125 Years Ago - 1894

The Education Department says that Ben Rhydding ought to have a board school. An inspector who has been down to the spot confirms the Ilkley School Board’s estimate of the number of children in the locality - twenty to thirty. Some of the residents with whom he conversed strongly urged the need of a public elementary school.

Some few years have now elapsed since the noble institution of the Children’s Summer Holiday Home was first initiated in Ilkley. Through the kindliness of heart, through the unselfishness and self-sacrifice of many within our village walls, children from the dingy, grimy towns, from the darksome and perhaps loathsome places wherein throughout the length of day there is nothing but the turmoil of the avaricious world, are brought to see the handiwork of our great Creator, to enjoy the refreshing blow of moorland breeze, to romp along the winding country lanes.

100 Years Ago - 1919

The need of swimming baths in Ilkley was emphasised a few days ago when a number of lads were noticed disporting themselves in the river on the Holmes , near the place where the young cadet was drowned a year or two ago. As they only looked like school boys, and not one of them seemed able to swim, they ran considerable risk of meeting a similar fate.

Beacon fires are not likely to play such an extensive part in the Peace Celebrations as as they have done on some occasions of national rejoicing during the last century or so, though many will be seen in various parts of the country. No fire is to be lighted on the top of Ilkley Moor or Beamsley Beacon , but there is to be one on Otley Chevin. In view of the part such fires have played in the history of the country, their limitation on such an occasion of great national rejoicing as the present, is to be deplored.

75 Years Ago - 1944

Pte. C. L. Carter and L/Bmdr. H. B. Carter, of 4, Booth Street, Burley, have written home saying they have met in Normandy and were able to spend half-an-hour together. The brothers have both seen considerable service abroad. Leslie, aged 25, took part in the campaign in Norway, went to Iceland, and returned to this country two years before the Normandy landings. Harry, aged 23, left this country soon after marrying Miss Gladys Parker, of Ben Rhydding. He served in Persia, Iraq, the Middle East, Sicily, and returned to England in November of last year.

An account of the landing in Normandy is given by L/Cpl. N. F. Burdock, in a letter to his parents, Mr. and Mrs. J. N. Burdock, of 6, The Crescent, Ben Rhydding. He says: “You really ought to see this place. Talk about boats; there are not hundreds, but thousands of them, stretching as far as I can see in three directions, and by boats I don’t mean rowing boats either. I wouldn’t have missed this ‘do’ for all the rice in China.”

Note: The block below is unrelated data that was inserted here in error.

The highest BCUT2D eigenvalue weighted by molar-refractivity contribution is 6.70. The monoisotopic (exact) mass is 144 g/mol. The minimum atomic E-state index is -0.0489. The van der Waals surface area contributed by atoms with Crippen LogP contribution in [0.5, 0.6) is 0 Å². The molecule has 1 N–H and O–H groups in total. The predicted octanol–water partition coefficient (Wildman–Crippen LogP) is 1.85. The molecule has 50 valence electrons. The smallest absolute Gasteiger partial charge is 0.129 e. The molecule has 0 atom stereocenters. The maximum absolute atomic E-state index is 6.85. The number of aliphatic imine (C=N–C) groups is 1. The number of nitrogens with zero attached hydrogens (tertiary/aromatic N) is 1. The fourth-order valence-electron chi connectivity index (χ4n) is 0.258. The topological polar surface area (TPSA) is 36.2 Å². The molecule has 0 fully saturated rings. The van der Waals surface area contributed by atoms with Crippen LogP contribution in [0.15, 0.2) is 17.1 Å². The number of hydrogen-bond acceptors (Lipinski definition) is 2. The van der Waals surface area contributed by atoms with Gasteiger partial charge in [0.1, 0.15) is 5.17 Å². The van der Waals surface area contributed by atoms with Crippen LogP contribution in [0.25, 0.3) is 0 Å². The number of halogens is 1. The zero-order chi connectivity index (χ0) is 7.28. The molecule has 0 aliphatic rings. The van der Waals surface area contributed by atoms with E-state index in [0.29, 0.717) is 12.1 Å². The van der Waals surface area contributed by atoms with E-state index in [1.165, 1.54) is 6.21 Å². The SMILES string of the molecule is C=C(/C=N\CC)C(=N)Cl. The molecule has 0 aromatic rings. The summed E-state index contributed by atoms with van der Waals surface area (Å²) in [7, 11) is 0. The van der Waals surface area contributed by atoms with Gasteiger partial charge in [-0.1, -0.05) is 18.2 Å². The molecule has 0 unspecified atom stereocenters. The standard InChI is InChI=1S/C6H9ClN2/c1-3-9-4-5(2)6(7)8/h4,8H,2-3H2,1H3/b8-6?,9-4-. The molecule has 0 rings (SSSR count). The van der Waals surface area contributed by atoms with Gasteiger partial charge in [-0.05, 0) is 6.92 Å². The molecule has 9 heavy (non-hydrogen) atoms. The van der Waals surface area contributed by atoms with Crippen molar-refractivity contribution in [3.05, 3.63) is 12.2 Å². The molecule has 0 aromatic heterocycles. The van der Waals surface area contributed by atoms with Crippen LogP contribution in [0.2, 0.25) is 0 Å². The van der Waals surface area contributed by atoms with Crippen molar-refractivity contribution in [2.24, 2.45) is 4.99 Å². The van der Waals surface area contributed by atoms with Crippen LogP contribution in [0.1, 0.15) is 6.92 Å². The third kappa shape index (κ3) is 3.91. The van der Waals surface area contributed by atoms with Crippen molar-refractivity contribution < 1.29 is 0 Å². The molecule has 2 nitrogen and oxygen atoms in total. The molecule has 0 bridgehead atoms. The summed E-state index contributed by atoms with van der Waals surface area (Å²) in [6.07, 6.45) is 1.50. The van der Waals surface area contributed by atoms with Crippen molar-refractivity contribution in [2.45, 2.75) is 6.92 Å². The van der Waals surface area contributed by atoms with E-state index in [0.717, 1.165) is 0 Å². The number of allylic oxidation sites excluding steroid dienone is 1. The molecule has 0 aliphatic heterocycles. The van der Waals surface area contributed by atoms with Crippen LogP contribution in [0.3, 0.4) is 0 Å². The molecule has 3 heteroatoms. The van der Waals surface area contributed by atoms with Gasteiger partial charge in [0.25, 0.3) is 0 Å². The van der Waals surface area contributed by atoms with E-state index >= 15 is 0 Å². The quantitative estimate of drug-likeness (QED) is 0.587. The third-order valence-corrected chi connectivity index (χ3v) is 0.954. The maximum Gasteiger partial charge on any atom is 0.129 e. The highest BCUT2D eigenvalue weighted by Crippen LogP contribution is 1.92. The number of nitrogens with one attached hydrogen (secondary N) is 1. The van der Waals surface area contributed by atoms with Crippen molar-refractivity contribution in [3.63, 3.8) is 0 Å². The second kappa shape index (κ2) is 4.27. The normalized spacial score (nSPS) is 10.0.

50 Years Ago - 1969

There was a time, it would seem, when you could ride on a donkey from Church Street or Bridge Lane (the mounting steps are still there) to White Wells. And the famous ‘Donkey’ Jackson would profit thereby. Nowadays the journey must be completed on foot. Such is progress.

A new type of push button controlled pedestrian crossing, known as the Pelican, has been introduced by the Ministry of Transport in various parts of the country this week.

25 Years Ago - 1994

A gold-digger in Australia has struck an unexpected seam - a near century old cricket medal all the way from Ilkley. Ilkley Cricket Club secretary Jim Scally was astonished when he learned about the find in a letter from Down Under. Gold prospector Nathan Setzinger, of Forrestfield, Western Australia, said he discovered the medal in Kalgoorlie and that it was inscribed with the words ‘Ilkley C C 1897 G. Smith capt.’.

Teachers are driving into trouble with residents for entering a school via a back street - and ploughing through washing which has been hung out to dry. Householders in Dean Street, Ilkley, are complaining that staff at neighbouring Ashlands First School drive through bed sheets and duvets on a washing line like a bull running through a red cape.